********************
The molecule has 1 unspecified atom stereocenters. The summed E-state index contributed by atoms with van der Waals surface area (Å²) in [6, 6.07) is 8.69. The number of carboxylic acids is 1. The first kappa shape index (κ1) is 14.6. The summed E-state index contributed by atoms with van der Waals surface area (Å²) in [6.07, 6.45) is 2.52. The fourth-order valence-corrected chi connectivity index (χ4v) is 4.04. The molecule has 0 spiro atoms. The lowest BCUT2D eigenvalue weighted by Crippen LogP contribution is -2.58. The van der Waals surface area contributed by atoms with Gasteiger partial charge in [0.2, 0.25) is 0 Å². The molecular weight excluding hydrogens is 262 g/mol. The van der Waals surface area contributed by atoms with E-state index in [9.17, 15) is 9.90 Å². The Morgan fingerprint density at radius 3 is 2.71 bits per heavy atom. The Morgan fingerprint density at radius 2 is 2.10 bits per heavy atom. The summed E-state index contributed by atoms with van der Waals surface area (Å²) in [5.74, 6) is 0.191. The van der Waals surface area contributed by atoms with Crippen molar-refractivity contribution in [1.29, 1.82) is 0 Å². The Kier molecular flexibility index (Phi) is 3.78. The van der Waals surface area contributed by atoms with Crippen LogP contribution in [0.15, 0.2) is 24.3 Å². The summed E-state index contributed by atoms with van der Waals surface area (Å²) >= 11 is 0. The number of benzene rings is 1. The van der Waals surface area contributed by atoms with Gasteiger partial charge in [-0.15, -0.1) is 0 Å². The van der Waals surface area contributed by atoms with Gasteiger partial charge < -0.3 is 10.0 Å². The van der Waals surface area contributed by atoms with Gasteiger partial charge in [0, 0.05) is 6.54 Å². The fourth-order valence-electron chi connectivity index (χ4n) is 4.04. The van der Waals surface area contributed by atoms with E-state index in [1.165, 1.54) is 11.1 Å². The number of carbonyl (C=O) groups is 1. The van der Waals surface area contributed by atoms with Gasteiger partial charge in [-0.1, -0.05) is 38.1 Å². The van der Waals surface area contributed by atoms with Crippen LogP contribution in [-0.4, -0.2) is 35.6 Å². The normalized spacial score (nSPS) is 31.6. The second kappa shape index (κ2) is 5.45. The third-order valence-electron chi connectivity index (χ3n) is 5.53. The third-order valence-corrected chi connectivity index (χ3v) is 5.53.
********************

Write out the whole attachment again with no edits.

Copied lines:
The molecule has 1 unspecified atom stereocenters. The summed E-state index contributed by atoms with van der Waals surface area (Å²) in [6, 6.07) is 8.69. The number of carboxylic acids is 1. The first kappa shape index (κ1) is 14.6. The summed E-state index contributed by atoms with van der Waals surface area (Å²) in [6.07, 6.45) is 2.52. The fourth-order valence-corrected chi connectivity index (χ4v) is 4.04. The molecule has 0 spiro atoms. The lowest BCUT2D eigenvalue weighted by Crippen LogP contribution is -2.58. The van der Waals surface area contributed by atoms with Gasteiger partial charge in [0.2, 0.25) is 0 Å². The molecular weight excluding hydrogens is 262 g/mol. The van der Waals surface area contributed by atoms with E-state index in [9.17, 15) is 9.90 Å². The Morgan fingerprint density at radius 3 is 2.71 bits per heavy atom. The Morgan fingerprint density at radius 2 is 2.10 bits per heavy atom. The summed E-state index contributed by atoms with van der Waals surface area (Å²) in [5.74, 6) is 0.191. The van der Waals surface area contributed by atoms with Crippen molar-refractivity contribution in [1.29, 1.82) is 0 Å². The Kier molecular flexibility index (Phi) is 3.78. The van der Waals surface area contributed by atoms with Crippen LogP contribution in [0.15, 0.2) is 24.3 Å². The summed E-state index contributed by atoms with van der Waals surface area (Å²) >= 11 is 0. The number of benzene rings is 1. The van der Waals surface area contributed by atoms with Gasteiger partial charge in [-0.15, -0.1) is 0 Å². The van der Waals surface area contributed by atoms with Gasteiger partial charge < -0.3 is 10.0 Å². The van der Waals surface area contributed by atoms with Gasteiger partial charge in [0, 0.05) is 6.54 Å². The fourth-order valence-electron chi connectivity index (χ4n) is 4.04. The van der Waals surface area contributed by atoms with E-state index in [1.165, 1.54) is 11.1 Å². The number of carbonyl (C=O) groups is 1. The van der Waals surface area contributed by atoms with Gasteiger partial charge in [-0.1, -0.05) is 38.1 Å². The van der Waals surface area contributed by atoms with Crippen LogP contribution in [-0.4, -0.2) is 35.6 Å². The normalized spacial score (nSPS) is 31.6. The second kappa shape index (κ2) is 5.45. The third-order valence-electron chi connectivity index (χ3n) is 5.53. The third-order valence-corrected chi connectivity index (χ3v) is 5.53.